Europeans come on board IOC's drug agency plan

The European Union is ready to participate in the world anti-doping agency being launched next week by the International Olympic Committee, the EU sports commissioner said today.

The European Union is ready to participate in the world anti-doping agency being launched next week by the International Olympic Committee, the EU sports commissioner said today.

The 15-nation EU will have two representatives on the body and likely will nominate provisional members at the beginning of next week, Viviane Reding told reporters after meeting with the IOC president Juan Antonio Samaranch.

The IOC plan has aroused strong opposition from US drug czar Barry McCaffrey, who sees it as a "unilateral" strategy which would preempt democratic decision-making and cut out the input of governments.

McCaffrey said last week the plan to establish the agency on 10 November as a Swiss foundation was made without proper consultation with governments and that the proposals on the table remained unacceptable.

The EU also has expressed misgivings, saying that it would do everything in its power to get the doping agency as soon as possible away from the IOC's home base of Lausanne.

"We have been able to eliminate the few difficulties we still see with the texts so far," Reding said after the meeting.

The EU and IOC agreed the agency should be set up on an "equal basis" with governments and sports organizations contributing an equal number of representatives to the board of directors.

"The IOC is not alone in this structure," Reding said.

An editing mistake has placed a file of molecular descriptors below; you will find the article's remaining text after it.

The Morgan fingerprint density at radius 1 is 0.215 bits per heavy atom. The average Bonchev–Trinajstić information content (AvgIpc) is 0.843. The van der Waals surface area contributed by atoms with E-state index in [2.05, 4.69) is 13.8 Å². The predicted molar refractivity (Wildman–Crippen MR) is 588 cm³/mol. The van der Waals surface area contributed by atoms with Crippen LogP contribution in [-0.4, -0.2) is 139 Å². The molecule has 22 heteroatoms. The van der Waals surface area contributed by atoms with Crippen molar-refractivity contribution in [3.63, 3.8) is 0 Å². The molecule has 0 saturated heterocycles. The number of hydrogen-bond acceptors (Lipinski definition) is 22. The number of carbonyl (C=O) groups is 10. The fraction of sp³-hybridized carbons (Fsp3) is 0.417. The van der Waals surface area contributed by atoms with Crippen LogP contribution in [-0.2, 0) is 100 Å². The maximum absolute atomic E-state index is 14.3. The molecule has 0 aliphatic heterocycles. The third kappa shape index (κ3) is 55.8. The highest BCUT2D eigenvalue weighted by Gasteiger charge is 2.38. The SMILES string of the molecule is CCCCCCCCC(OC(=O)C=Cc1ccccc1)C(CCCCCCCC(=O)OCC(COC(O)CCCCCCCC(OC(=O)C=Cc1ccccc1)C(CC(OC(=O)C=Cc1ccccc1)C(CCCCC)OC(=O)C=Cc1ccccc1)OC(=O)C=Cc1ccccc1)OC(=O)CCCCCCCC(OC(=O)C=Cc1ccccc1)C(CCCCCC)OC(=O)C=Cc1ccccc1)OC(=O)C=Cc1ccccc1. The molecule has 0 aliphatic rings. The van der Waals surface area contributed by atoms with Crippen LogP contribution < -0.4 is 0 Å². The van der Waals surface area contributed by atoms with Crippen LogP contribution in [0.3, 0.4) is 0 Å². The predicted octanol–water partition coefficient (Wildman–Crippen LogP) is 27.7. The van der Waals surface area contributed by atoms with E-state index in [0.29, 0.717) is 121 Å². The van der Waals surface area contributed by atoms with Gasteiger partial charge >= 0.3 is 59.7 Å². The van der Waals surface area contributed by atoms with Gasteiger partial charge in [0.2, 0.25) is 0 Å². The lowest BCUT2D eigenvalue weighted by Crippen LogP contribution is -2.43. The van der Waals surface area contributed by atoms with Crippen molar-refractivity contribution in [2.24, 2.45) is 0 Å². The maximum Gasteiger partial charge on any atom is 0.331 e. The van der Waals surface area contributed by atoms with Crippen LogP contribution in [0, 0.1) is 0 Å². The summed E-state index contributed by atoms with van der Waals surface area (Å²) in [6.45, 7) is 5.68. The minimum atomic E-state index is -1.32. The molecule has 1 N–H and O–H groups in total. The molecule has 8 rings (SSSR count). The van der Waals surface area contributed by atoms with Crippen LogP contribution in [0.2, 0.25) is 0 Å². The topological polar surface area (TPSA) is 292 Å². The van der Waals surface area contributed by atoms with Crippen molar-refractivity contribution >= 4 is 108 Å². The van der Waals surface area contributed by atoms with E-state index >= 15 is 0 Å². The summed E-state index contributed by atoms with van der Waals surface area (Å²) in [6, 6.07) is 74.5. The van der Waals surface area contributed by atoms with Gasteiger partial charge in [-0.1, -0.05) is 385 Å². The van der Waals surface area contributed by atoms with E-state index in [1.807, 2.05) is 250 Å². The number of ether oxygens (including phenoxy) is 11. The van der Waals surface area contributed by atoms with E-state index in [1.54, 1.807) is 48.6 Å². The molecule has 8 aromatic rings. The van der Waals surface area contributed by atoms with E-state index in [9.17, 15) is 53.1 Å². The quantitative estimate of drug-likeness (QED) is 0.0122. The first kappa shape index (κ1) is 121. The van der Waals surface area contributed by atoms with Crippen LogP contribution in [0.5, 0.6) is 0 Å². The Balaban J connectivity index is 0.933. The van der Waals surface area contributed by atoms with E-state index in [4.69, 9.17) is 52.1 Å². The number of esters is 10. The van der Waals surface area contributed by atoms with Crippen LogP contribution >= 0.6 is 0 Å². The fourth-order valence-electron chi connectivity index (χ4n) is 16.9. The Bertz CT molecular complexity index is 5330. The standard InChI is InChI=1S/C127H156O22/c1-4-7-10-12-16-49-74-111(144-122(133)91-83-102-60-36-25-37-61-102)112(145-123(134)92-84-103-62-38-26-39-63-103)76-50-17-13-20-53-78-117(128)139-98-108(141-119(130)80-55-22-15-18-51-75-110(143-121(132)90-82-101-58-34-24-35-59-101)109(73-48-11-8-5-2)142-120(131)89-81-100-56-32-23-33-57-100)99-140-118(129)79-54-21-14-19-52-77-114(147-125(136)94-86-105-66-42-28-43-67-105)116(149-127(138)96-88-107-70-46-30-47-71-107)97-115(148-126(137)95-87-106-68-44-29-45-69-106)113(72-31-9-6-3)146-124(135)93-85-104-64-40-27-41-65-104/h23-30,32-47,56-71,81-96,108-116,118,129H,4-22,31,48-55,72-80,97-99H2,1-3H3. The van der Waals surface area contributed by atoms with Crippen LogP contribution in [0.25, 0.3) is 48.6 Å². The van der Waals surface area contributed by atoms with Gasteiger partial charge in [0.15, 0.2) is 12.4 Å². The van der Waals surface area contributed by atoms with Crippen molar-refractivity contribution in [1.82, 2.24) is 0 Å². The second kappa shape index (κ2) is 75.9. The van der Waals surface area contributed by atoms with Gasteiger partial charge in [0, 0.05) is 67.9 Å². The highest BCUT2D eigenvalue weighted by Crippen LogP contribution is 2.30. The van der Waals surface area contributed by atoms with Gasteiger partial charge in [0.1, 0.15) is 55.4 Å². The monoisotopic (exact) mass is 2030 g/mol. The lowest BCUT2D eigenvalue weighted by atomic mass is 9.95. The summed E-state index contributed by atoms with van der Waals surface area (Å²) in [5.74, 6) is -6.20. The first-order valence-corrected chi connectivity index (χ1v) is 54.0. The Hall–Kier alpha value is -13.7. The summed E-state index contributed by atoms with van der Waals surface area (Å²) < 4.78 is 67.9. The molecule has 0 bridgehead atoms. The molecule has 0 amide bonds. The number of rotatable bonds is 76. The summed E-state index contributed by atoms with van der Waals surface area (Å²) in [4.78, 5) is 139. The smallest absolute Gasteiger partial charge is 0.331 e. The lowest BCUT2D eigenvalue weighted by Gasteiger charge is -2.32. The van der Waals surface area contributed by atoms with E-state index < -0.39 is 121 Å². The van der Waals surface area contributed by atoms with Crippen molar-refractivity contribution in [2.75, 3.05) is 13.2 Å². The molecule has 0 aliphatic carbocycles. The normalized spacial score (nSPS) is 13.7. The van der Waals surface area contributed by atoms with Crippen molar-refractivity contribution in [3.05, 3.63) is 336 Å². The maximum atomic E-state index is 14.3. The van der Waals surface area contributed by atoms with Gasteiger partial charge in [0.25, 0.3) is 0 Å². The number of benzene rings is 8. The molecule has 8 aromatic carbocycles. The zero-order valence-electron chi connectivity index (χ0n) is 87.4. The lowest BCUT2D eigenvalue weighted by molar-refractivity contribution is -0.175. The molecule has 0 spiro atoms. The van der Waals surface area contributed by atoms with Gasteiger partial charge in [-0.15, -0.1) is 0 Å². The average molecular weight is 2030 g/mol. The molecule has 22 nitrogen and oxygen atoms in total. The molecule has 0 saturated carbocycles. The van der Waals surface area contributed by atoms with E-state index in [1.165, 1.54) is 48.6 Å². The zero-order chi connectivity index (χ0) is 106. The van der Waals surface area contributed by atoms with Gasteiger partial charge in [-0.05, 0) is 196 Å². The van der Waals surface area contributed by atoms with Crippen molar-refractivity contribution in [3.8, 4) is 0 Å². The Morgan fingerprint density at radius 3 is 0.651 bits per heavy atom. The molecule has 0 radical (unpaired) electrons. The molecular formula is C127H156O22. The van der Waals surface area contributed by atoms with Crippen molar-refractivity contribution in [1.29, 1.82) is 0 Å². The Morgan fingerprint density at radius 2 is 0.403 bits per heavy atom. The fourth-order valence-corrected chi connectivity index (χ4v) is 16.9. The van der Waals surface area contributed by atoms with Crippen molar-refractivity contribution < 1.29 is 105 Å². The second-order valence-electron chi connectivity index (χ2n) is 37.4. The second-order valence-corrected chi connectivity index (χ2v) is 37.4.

Reding restated the Europeans' insistence that the Lausanne base be "only provisional" pending a bidding process to determine a permanent site. The EU is trying to overcome internal differences to avoid the agency staying at the IOC's home city.

"Lausanne isn't excluded," Samaranch said. "Lausanne also can be a candidate."

A final choice is not expected "before spring next year," Reding said. First, "the board has to meet and the board has to establish the rules for the cities who want to become the headquarters."

The list of candidate cities includes Athens, Greece; Bonn, Germany; Lille, France; Lisbon, Portugal; Luxembourg; Madrid, Spain; and Vienna, Austria.

Although founding members will be named next week, "it is very clear that the door is open after November 10 for all those who (would) like to join," Reding said. "The gaps will be filled by those parts of the world that have not yet given their agreement."

The number of board members remains open, she said. At present there will likely be 15 members from both governments and sporting organizations, but "we will find place for everybody who wants to join the agency on the board."

Both Samaranch and Reding said the door remained open for the United States, which has been pushing alternative plans for an independent agency, to come on board, but gave no specifics on how that might happen.

"The agency will be open to all the countries and we would be very pleased and very happy to have the United States with us," Samaranch said.

"I think the agency without the United States would not be complete," Reding said. "We do not want any federation or any group of countries to be left out."

The IOC says the agency, which is to supervise worldwide drug testing and policy, will be operational by 1 January 2000. The IOC has allocated $25m to finance the agency's first year of operation.

The IOC says it has no intention of monopolizing the new agency and would hold only three of what were expected to be 24 seats on the executive board.

McCaffrey says the IOC's proposed agency lacks full independence, transparency and accountability.

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